Pablo Odysseus is an autonomus bot that rakes art in the sand

Tuesday, April 18th, 2017

For this year’s Hackaday Prize, hacker “Ulysse” has designed an autonomous beach art rover using an Arduino Mega and a pair of Micros.

While walking along the shore, the footprints you leave behind are mildly interesting, and perhaps you might go to the effort of scraping a pattern in the sand if you were feeling rather creative. If, however, you wanted to make drawings on a massive scale, Ulysse’s robot “Pablo Odysseus” looks like an elegant solution.

The Arduino-powered rover uses two wheelchair motors to propel it along the beach, as well as a rake to leave a mark as to where it’s been. Navigation is provided by a GNSS receiver (a more general term for “GPS”), a digital compass, and an odometer set up on each of the motors. Meanwhile, USB dongles enable it to communicate wirelessly with a smartphone and laptop.

Now, Ulysse can simply program in an artistic pattern, and Pablo will take care of the rest! You can see more about this project on Hackaday.io and GitHub. (more…)

This Maker built a game board that lights up correct moves

Monday, April 17th, 2017

Want to help familiarize someone with the rules of checkers? Tired of cheating opponents? Well, Bogdan Berg has just the thing for you!

After discussing the idea for an electronic board that teaches kids how to play chess, Berg decided to make this a reality. Hall effect sensors on each square tell the Smart Game Board—rather the Arduino Mega controlling the board—where pieces are, and when one is picked up, LEDs highlight what moves are possible. These lights can also show the pieces’ starting positions, assisting novice players in this important part of the game. (more…)

Add smartphone control to your rolling backpack

Friday, April 7th, 2017

Have you ever hopped off the plane at LAX with a… rolling backpack, and wished it would just push itself? Using an Arduino and motor controllers, “TannerTech” made his own robo-backpack.

Carrying backpacks around is so 20th century. Modern travelers, of course, get their robotic minions to drive the bags around for them. Or at least that’s what this Maker’s vision seems to be. The backpack in question is wheeled around by two motors on mounts made out of paint sticks. Control is provided by an Arduino Mega using an H-bridge motor controller to handle the relatively high current required.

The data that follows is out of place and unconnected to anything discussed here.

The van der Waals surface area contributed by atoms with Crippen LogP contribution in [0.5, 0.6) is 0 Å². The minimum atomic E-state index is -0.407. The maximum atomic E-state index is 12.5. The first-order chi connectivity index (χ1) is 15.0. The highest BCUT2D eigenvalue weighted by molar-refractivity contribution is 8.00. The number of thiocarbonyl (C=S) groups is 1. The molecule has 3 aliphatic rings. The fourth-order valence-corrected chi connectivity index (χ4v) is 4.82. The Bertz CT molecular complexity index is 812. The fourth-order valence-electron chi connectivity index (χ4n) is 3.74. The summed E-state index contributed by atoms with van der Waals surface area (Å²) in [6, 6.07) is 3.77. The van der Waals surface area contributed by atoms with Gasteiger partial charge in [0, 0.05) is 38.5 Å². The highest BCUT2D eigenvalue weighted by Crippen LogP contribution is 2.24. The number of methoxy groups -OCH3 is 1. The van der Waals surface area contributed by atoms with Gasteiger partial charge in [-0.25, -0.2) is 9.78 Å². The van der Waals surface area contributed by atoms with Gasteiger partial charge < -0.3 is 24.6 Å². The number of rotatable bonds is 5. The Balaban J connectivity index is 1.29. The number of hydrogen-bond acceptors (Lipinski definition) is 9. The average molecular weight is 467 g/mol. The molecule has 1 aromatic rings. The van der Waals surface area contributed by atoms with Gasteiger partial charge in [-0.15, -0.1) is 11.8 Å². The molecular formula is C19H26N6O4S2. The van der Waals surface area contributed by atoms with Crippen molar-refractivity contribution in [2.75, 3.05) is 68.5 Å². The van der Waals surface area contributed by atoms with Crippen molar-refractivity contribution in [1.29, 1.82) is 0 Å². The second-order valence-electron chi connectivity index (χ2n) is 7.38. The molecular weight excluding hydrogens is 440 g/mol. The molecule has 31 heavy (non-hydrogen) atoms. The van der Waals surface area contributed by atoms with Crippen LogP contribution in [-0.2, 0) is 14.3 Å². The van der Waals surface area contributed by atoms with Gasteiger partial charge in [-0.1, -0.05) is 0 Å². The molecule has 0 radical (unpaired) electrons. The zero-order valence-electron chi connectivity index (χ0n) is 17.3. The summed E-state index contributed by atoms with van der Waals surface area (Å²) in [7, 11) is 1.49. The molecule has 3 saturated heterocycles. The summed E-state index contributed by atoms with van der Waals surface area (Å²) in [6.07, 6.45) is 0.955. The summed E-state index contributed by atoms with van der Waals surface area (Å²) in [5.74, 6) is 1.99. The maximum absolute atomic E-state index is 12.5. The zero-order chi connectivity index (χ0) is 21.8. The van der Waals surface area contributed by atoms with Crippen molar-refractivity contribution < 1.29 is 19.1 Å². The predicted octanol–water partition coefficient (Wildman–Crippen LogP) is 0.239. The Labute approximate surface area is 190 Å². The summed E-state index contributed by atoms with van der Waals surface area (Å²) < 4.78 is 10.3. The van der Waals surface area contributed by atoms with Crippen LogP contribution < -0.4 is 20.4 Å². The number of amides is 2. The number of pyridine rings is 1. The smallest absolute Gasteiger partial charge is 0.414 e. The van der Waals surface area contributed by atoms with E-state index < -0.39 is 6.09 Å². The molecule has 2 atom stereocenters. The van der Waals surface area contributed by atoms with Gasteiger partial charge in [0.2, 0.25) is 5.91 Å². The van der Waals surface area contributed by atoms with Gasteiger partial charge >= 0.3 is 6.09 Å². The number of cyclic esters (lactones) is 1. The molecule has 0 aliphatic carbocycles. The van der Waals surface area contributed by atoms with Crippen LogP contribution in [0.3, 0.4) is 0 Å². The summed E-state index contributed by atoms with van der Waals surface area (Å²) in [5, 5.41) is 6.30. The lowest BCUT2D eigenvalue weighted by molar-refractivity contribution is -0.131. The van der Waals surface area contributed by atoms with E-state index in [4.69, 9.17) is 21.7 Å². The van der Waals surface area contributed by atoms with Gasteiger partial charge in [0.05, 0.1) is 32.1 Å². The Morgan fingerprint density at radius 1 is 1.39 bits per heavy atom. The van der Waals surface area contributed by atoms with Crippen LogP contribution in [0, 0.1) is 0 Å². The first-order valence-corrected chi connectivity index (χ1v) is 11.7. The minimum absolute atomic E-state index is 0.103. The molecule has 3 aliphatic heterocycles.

In order for a human to call the backpack to him or herself, an “Arduino bluetooth controller” Android app is used to send characters to the Mega and Bluetooth module in the bag. Electronics are housed inside of a pencil case, making this a surprisingly accessible project. (more…)

Particle Flow makes granules tumble in interesting patterns

Friday, March 31st, 2017

This Arduino-based project creates interesting tumbling patterns using a system that tilts a plane in a controlled manner while deforming its surface.

NEOANALOG, a “studio for hybrid things and spaces,” was commissioned to build the Particle Flow installation, which explores how granules tumble under the control of gravity. This mechanism takes the form of a large hexagon held in three corners by linkages pushed up and down by NEMA 24 stepper motors. As these rods are lifted, the granules inside the “arena” are steered over to the opposite side producing a zen-like experience.

Inside the main hexagon are 19 smaller hexagons, each controlled by servos to lift an individual section of the rolling surface up and down. Control of the entire system is accomplished via a PC running Processing, which sends commands via Ethernet to an Arduino Mega and the steppers to an Arduino Uno with three motor drivers.  (more…)

An interactive LED floor to get the dance party started

Monday, March 27th, 2017

If you want a light-up dance floor for your next wedding or other special event, you can rent one; however, that can be quite expensive. On the other hand, you and your hacker friends can always build one. How hard can that be?

Turns out, very hard. While it may be simple to get one translucent panel to illuminate with LEDs, this 17′ x 17′ interactive dance floor used 64 panels with four lighting cells in each, for a total of 256 lighting arrays and 7,680 RGBs arranged as 2,560 addressable pixels. (more…)